You know, this novel is an example of the differences between writing a script and a novel and to be honest I think it works as a hybrid but is really neither a script nor a novel, which is both good and bad. I wrote a novel after this one, from scratch rather than adapting it from a script, and in many ways it turned out far better, but there is still something fascinating about this "half-breed" book. But in general it is far easier to write a script than a novel, at least in my opinion. I've written four novels so far, one of them adapted from a script, and the three pure novels were far harder to write than any of the twenty or more screenplays I've written, and to be honest, the novels are more interesting, though I'd never completely give up screenwriting and in fact have just started a new script.

My advice to writers? To enjoy the process, because to be honest, although I've been making a living full-time as a writer for about thirteen years now, it's been a bitch and a lot of that time was spent doing tech writing and marketing-and-communications writing and only rarely was I able to do screenwriting or novel writing full-time. If you're looking for a way to make a living, writing probably isn't it, at least not for the majority of us. That may sound depressing or negative, but it's just the truth. A hundred thousand new titles a year, what do you think your chances are of being the next JK Rowlings or Stephenie Meyer?  Not great, let me tell you. If you get published that's an accomplishment, but the vast majority of published authors don't actually make a living wage from it. So enjoy the process. If you don't actually enjoy the writing, I'd suggest selling shoes or becoming an accountant instead -- much, much better money and far lower expectations.

But, would I change a single second of my life? Not a chance. I came from a small gold mining town in northern Canada, actually Shania Twain's home town, just a few miles down the road from James Cameron's home town, and it was basically beer, moose, hockey, mosquitoes, blackflies, moose flies, deer flies, sand flies, dragon flies, flying insects the size of Cesnas, 60 below zero temperatures, snow piled up so high that it sometimes covers entire houses, trapping the people inside, and the only way to make a living is to go 10,000 feet underground in the local gold mines and hope you're one of the lucky ones to survive until the end of the shift, then you're so relieved to still be alive that you go get drunk at the local bar before staggering home to start it all over again the next day. Ironically, I love that town and have come to appreciate it more the older I've gotten, but I would have died if I'd have stayed, and it's writing that got me out of there, so I'm grateful for that, even if I haven't yet become Stephen King or Ernest Hemingway or whoever. And that's how you have to look at it: writing has to be something that is not a choice for you, but just what you are, deep down and forever. It should be something that saves you in some way rather something that serves you and just makes you money. It should be a life, not just a living, especially since it rarely is a living.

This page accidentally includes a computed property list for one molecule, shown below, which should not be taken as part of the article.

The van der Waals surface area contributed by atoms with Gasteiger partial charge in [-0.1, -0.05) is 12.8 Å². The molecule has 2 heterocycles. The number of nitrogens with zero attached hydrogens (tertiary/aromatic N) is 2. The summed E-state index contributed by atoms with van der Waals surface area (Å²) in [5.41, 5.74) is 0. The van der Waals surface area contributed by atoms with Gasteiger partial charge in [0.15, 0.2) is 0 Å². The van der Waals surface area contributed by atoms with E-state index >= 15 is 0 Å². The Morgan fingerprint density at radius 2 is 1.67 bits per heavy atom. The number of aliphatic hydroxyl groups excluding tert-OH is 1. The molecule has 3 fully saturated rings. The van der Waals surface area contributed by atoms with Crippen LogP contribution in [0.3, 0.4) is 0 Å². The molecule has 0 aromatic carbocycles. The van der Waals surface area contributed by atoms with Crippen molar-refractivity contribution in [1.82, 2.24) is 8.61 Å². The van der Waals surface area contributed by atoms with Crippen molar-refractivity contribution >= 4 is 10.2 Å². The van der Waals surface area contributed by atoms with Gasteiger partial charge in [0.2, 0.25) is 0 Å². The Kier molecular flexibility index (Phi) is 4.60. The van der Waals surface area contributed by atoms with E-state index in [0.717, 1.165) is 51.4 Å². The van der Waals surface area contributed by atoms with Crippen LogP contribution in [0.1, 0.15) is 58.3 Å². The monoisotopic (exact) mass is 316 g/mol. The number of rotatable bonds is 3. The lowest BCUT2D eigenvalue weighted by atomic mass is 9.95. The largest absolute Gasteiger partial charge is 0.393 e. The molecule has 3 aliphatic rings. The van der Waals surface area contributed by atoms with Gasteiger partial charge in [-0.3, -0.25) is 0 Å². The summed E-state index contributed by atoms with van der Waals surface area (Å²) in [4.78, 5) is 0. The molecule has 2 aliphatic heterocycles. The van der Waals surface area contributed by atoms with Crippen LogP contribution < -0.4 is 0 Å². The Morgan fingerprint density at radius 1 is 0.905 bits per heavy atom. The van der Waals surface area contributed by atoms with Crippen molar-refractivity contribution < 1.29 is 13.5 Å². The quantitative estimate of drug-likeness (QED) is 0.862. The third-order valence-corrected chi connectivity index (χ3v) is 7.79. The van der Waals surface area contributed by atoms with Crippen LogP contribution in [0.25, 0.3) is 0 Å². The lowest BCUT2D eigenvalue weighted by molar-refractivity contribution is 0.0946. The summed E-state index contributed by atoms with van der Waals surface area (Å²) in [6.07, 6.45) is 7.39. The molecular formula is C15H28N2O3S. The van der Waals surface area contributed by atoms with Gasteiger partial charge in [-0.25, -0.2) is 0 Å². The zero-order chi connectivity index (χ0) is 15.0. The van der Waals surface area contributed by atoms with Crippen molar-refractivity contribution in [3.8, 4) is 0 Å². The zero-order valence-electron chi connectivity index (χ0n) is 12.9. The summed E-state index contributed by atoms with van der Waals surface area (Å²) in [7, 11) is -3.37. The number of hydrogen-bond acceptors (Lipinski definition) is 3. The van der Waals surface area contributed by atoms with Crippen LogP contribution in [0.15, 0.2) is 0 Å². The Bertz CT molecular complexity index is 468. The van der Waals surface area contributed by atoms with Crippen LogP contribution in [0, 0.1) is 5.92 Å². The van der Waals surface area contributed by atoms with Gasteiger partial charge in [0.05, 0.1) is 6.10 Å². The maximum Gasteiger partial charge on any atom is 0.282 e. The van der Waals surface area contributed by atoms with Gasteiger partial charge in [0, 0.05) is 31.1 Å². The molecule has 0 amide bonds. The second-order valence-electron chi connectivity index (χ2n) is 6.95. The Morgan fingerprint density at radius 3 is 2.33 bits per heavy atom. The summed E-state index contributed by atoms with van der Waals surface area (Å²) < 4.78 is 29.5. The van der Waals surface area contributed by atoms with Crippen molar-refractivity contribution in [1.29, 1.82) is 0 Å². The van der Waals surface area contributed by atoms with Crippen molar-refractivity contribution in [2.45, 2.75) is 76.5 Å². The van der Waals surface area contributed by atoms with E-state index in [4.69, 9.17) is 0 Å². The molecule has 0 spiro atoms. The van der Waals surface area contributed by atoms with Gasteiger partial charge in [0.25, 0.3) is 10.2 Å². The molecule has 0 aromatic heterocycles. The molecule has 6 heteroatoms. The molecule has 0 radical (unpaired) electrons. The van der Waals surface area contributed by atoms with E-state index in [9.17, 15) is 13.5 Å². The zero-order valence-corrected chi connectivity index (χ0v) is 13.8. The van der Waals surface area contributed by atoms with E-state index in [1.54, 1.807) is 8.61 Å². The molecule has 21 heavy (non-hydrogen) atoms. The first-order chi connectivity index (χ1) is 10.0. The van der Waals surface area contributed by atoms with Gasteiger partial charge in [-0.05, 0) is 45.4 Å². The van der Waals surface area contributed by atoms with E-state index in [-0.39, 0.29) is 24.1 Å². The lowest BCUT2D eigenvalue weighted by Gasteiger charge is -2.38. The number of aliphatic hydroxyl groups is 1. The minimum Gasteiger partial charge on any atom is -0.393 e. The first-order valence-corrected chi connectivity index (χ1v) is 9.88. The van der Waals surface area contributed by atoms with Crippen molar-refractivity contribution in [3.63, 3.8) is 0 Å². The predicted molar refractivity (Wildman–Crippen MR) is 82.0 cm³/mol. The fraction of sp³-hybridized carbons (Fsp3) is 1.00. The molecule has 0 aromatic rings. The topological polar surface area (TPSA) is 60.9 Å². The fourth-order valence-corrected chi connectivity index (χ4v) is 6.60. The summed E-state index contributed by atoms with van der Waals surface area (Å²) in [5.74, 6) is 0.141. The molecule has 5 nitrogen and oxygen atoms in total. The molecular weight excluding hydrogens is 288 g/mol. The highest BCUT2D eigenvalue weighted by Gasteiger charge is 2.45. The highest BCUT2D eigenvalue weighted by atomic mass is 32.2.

I wish all of Rachels' amazing blog readers the very best, and I invite you to read "God Wars: Living with Angels," coming out on Amazon, BarnesandNoble and Omnilit on March 1st, and to hook up with me on Twitter, Facebook, MySpace, wherever.  Thanks,  Rachel!


It's my pleasure to announce that my urban fantasy e-novel God Wars: Living with Angels is NOW AVAILABLE TO DOWNLOAD from the following sites, for only $2.99:


Judy said...

Did I miss this!! This author is new to me. This fantasy looks like a good read.


FurryReaders said...

A paraplegic, wheel chair bound, anti-heroine, never mind the against type demon and angel! What a unique concept and way to explore what it is to be human.

Best of luck, Rob!